The so-called exfiltration gate, web servers set up to receive the stolen data, is also disguised as a Google domain. Along with the card details, the attackers are stealing names, addresses, emails, and phone numbers for possible use in follow-on phishing attacks, Malwarebytes claimed.
The hosting server is located in Luhansk, capital of an unrecognized state set up in 2014 by Russian-backed separatists and known as the Luhansk People's Republic. At the center of the war-torn Donbass region, bulletproof hosting services are “safe from the reach of European and American law enforcement,” according to the vendor.
“Choosing the ASN AS58271 ‘FOP Gubina Lubov Petrivna’ located in Luhansk is no coincidence for the Magecart group behind this skimmer. In fact, on the same ASN at 176.119.1[.]70 is also another skimmer (xn--google-analytcs-xpb[.]com) using an internationalized domain name (IDN) that ties back to that same exfiltration gate. In addition, that ASN is a hotspot for IDN-based phishing, in particular around cryptocurrency assets,” it explained.
“Due to the very nature of such hosts, takedown operations are difficult. It’s not simply a case of a provider turning a blind eye on shady operations, but rather it is the core of their business model.”
Microsoft has warned 10,000 customers that they’ve been targeted by nation state attacks over the past year, including hundreds of US political organizations, the firm revealed this week.
In a blog post to promote the firm’s new ElectionGuard secure voting system, corporate VP for customer security and trust, Tom Burt, revealed that the vast majority (84%) of state-sponsored attacks were targeted at Microsoft’s enterprise customers, with the remainder (16%) hitting consumers' personal email accounts.
The majority came from groups in Russia (Yttrium and Strontium), Iran (Homium and Mercury) and North Korea (Thallium).
“While many of these attacks are unrelated to the democratic process, this data demonstrates the significant extent to which nation-states continue to rely on cyber-attacks as a tool to gain intelligence, influence geopolitics or achieve other objectives,” said Burt.
However, a significant minority of attacks have been focused on democratic organizations. Officially launched last August, Microsoft’s AccountGuard tool has since alerted on 781 nation state attacks against “political campaigns, parties, and democracy-focused non-governmental organizations (NGOs).”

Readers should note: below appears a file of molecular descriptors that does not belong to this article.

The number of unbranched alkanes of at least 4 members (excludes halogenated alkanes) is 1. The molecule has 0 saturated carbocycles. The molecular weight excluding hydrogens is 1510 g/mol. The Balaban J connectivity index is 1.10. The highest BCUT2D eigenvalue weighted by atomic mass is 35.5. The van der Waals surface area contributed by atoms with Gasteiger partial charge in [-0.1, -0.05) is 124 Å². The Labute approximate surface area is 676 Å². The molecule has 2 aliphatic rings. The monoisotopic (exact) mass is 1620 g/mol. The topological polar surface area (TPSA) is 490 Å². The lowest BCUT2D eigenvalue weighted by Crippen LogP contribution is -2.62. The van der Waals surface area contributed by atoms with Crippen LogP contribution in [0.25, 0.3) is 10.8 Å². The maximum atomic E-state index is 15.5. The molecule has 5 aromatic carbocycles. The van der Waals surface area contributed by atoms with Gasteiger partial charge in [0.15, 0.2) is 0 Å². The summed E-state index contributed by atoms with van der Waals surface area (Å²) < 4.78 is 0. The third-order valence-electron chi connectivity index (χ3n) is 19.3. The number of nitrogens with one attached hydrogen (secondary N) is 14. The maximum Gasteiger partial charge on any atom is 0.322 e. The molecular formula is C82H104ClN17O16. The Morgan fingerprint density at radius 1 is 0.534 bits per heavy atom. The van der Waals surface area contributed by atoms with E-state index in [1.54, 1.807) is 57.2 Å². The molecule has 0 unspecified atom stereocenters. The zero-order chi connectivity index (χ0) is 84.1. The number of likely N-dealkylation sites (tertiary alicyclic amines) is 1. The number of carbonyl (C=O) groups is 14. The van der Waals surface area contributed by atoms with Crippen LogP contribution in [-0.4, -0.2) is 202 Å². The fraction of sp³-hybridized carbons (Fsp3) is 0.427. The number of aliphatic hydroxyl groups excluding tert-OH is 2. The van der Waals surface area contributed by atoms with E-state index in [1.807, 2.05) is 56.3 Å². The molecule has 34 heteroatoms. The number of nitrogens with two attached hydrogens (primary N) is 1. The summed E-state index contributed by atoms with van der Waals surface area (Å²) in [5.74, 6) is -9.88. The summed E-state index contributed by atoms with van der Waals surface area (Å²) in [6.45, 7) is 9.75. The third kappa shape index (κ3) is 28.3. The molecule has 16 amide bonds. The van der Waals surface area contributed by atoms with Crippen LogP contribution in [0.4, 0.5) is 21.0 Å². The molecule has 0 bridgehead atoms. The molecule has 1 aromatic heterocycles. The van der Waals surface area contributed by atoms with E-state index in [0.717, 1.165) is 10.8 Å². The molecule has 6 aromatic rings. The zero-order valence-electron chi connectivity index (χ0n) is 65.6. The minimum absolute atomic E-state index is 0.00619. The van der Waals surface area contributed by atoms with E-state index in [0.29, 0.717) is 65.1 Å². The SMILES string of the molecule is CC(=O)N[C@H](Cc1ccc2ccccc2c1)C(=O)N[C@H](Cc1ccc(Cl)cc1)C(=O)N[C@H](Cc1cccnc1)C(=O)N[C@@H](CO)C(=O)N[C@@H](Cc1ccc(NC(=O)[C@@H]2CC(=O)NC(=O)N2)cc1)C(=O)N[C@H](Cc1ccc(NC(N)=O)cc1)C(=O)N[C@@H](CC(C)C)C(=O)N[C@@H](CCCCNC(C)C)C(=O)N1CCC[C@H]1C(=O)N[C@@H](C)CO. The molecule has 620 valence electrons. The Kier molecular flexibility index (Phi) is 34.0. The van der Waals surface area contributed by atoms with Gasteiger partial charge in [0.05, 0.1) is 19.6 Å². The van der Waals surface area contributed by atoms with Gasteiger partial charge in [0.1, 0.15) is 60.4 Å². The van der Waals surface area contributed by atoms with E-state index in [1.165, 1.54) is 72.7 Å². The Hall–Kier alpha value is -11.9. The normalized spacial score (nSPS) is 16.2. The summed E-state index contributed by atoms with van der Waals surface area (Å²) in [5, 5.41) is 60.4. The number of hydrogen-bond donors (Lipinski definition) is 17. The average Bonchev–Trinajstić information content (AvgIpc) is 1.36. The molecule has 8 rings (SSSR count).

Although the tool is only available in 26 countries so far, the vast majority (95%) of political organizations targeted were in the US, which amounts to around 742.
“Many of the democracy-focused attacks we’ve seen recently target NGOs and think tanks, and reflect a pattern that we also observed in the early stages of some previous elections. In this pattern, a spike in attacks on NGOs and think tanks that work closely with candidates and political parties, or work on issues central to their campaigns, serve as a precursor to direct attacks on campaigns and election systems themselves. We saw such attacks in the US presidential election in 2016 and in the last French presidential election,” explained Burt.
“As we head into the 2020 elections, given both the broad reliance on cyber-attacks by nation states and the use of cyber-attacks to specifically target democratic processes, we anticipate that we will see attacks targeting US election systems, political campaigns or NGOs that work closely with campaigns.”
Over 805,000 computers around the world are still vulnerable to the critical Bluekeep vulnerability, which experts have warned could create a worm-like threat worse than WannaCry.
Security firm BitSight claimed that, as of July 2, 805,665 systems remained at risk, a decrease of just 17% from May 31.
“Assuming a simplistic average this represents an average decrease of 5,224 exposed vulnerable exposed systems per day. By consistently observing individual vulnerable systems that remain exposed to the Internet and then identifying when they’re patched, we can calculate that at minimum an average of 854 vulnerable systems per day are patched,” it explained.